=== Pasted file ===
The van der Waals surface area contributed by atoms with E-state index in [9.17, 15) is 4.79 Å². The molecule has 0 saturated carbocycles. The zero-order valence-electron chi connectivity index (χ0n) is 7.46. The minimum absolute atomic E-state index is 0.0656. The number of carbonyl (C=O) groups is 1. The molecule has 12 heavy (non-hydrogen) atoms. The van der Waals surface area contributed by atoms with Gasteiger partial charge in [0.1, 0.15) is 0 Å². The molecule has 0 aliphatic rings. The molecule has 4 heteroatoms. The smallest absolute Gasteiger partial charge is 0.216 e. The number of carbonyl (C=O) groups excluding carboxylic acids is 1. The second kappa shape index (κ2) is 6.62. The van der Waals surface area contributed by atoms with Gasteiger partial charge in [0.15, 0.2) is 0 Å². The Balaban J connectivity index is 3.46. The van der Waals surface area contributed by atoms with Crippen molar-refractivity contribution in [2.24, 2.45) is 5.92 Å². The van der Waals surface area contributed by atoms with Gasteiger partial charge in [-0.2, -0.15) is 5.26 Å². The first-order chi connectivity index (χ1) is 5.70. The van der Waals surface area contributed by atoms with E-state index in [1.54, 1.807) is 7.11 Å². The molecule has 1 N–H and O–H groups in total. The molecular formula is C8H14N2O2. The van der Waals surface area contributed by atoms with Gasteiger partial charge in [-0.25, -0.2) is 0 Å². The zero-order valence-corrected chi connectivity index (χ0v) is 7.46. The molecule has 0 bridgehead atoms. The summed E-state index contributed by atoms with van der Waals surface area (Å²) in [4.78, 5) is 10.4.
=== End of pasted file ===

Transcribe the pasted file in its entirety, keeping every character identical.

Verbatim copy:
The van der Waals surface area contributed by atoms with E-state index in [9.17, 15) is 4.79 Å². The molecule has 0 saturated carbocycles. The zero-order valence-electron chi connectivity index (χ0n) is 7.46. The minimum absolute atomic E-state index is 0.0656. The number of carbonyl (C=O) groups is 1. The molecule has 12 heavy (non-hydrogen) atoms. The van der Waals surface area contributed by atoms with Gasteiger partial charge in [0.1, 0.15) is 0 Å². The molecule has 0 aliphatic rings. The molecule has 4 heteroatoms. The smallest absolute Gasteiger partial charge is 0.216 e. The number of carbonyl (C=O) groups excluding carboxylic acids is 1. The second kappa shape index (κ2) is 6.62. The van der Waals surface area contributed by atoms with Gasteiger partial charge in [0.15, 0.2) is 0 Å². The Balaban J connectivity index is 3.46. The van der Waals surface area contributed by atoms with Crippen molar-refractivity contribution in [2.24, 2.45) is 5.92 Å². The van der Waals surface area contributed by atoms with Gasteiger partial charge in [-0.2, -0.15) is 5.26 Å². The first-order chi connectivity index (χ1) is 5.70. The van der Waals surface area contributed by atoms with E-state index in [1.54, 1.807) is 7.11 Å². The molecule has 1 N–H and O–H groups in total. The molecular formula is C8H14N2O2. The van der Waals surface area contributed by atoms with Gasteiger partial charge in [-0.25, -0.2) is 0 Å². The zero-order valence-corrected chi connectivity index (χ0v) is 7.46. The molecule has 0 bridgehead atoms. The summed E-state index contributed by atoms with van der Waals surface area (Å²) in [4.78, 5) is 10.4.